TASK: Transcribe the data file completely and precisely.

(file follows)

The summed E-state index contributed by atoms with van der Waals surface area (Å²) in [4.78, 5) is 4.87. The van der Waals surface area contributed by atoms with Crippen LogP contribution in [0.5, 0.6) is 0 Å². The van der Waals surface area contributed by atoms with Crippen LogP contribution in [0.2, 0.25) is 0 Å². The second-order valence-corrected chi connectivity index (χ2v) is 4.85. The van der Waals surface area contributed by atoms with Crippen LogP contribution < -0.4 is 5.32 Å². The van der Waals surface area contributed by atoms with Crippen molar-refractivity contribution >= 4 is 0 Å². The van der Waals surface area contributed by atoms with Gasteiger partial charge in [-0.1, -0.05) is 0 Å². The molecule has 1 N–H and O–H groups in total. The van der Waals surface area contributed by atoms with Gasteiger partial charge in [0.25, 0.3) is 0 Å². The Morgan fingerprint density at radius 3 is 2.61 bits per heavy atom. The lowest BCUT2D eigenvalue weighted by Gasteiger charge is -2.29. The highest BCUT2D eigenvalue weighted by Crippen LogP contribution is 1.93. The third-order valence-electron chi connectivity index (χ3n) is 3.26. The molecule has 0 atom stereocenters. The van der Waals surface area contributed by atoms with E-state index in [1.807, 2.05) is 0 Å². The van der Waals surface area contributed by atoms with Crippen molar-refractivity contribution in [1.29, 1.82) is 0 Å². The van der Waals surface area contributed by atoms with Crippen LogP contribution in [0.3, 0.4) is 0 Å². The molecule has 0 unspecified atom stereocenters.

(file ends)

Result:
The summed E-state index contributed by atoms with van der Waals surface area (Å²) in [4.78, 5) is 4.87. The van der Waals surface area contributed by atoms with Crippen LogP contribution in [0.5, 0.6) is 0 Å². The van der Waals surface area contributed by atoms with Crippen LogP contribution in [0.2, 0.25) is 0 Å². The second-order valence-corrected chi connectivity index (χ2v) is 4.85. The van der Waals surface area contributed by atoms with Crippen LogP contribution < -0.4 is 5.32 Å². The van der Waals surface area contributed by atoms with Crippen molar-refractivity contribution >= 4 is 0 Å². The van der Waals surface area contributed by atoms with Gasteiger partial charge in [-0.1, -0.05) is 0 Å². The molecule has 1 N–H and O–H groups in total. The van der Waals surface area contributed by atoms with Gasteiger partial charge in [0.25, 0.3) is 0 Å². The Morgan fingerprint density at radius 3 is 2.61 bits per heavy atom. The lowest BCUT2D eigenvalue weighted by Gasteiger charge is -2.29. The highest BCUT2D eigenvalue weighted by Crippen LogP contribution is 1.93. The third-order valence-electron chi connectivity index (χ3n) is 3.26. The molecule has 0 atom stereocenters. The van der Waals surface area contributed by atoms with E-state index in [1.807, 2.05) is 0 Å². The van der Waals surface area contributed by atoms with Crippen molar-refractivity contribution in [1.29, 1.82) is 0 Å². The van der Waals surface area contributed by atoms with Crippen LogP contribution in [0.3, 0.4) is 0 Å². The molecule has 0 unspecified atom stereocenters.